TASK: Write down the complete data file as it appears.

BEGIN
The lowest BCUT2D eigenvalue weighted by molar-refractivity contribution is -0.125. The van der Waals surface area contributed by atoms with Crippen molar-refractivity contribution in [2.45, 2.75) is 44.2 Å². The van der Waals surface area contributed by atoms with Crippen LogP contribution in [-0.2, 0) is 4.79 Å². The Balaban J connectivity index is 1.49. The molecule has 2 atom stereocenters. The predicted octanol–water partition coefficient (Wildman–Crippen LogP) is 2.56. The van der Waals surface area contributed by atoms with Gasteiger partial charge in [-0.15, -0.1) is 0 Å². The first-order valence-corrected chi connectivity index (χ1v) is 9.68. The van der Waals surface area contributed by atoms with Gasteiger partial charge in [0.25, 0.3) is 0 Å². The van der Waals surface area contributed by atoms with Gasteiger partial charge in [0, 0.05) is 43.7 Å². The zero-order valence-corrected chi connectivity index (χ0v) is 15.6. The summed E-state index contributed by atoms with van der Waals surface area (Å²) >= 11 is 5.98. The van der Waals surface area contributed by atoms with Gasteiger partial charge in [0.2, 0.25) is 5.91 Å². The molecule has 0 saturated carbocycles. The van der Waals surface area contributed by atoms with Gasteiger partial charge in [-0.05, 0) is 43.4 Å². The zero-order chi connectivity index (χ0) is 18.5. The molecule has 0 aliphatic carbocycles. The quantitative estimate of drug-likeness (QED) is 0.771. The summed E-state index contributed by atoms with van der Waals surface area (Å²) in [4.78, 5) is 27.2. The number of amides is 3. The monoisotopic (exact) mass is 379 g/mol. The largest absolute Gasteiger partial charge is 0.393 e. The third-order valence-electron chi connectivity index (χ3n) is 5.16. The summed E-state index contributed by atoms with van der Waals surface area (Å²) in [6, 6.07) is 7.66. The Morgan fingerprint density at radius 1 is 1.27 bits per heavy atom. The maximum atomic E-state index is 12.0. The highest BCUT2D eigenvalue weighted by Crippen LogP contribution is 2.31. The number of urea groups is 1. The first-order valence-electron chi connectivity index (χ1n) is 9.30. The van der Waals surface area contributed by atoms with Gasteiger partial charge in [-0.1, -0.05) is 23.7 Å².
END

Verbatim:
The lowest BCUT2D eigenvalue weighted by molar-refractivity contribution is -0.125. The van der Waals surface area contributed by atoms with Crippen molar-refractivity contribution in [2.45, 2.75) is 44.2 Å². The van der Waals surface area contributed by atoms with Crippen LogP contribution in [-0.2, 0) is 4.79 Å². The Balaban J connectivity index is 1.49. The molecule has 2 atom stereocenters. The predicted octanol–water partition coefficient (Wildman–Crippen LogP) is 2.56. The van der Waals surface area contributed by atoms with Gasteiger partial charge in [-0.15, -0.1) is 0 Å². The first-order valence-corrected chi connectivity index (χ1v) is 9.68. The van der Waals surface area contributed by atoms with Gasteiger partial charge in [0.25, 0.3) is 0 Å². The van der Waals surface area contributed by atoms with Gasteiger partial charge in [0, 0.05) is 43.7 Å². The zero-order valence-corrected chi connectivity index (χ0v) is 15.6. The summed E-state index contributed by atoms with van der Waals surface area (Å²) >= 11 is 5.98. The van der Waals surface area contributed by atoms with Gasteiger partial charge in [0.2, 0.25) is 5.91 Å². The molecule has 0 saturated carbocycles. The van der Waals surface area contributed by atoms with Gasteiger partial charge in [-0.05, 0) is 43.4 Å². The zero-order chi connectivity index (χ0) is 18.5. The molecule has 0 aliphatic carbocycles. The quantitative estimate of drug-likeness (QED) is 0.771. The summed E-state index contributed by atoms with van der Waals surface area (Å²) in [4.78, 5) is 27.2. The number of amides is 3. The monoisotopic (exact) mass is 379 g/mol. The largest absolute Gasteiger partial charge is 0.393 e. The third-order valence-electron chi connectivity index (χ3n) is 5.16. The summed E-state index contributed by atoms with van der Waals surface area (Å²) in [6, 6.07) is 7.66. The Morgan fingerprint density at radius 1 is 1.27 bits per heavy atom. The maximum atomic E-state index is 12.0. The highest BCUT2D eigenvalue weighted by Crippen LogP contribution is 2.31. The number of urea groups is 1. The first-order valence-electron chi connectivity index (χ1n) is 9.30. The van der Waals surface area contributed by atoms with Gasteiger partial charge in [-0.1, -0.05) is 23.7 Å².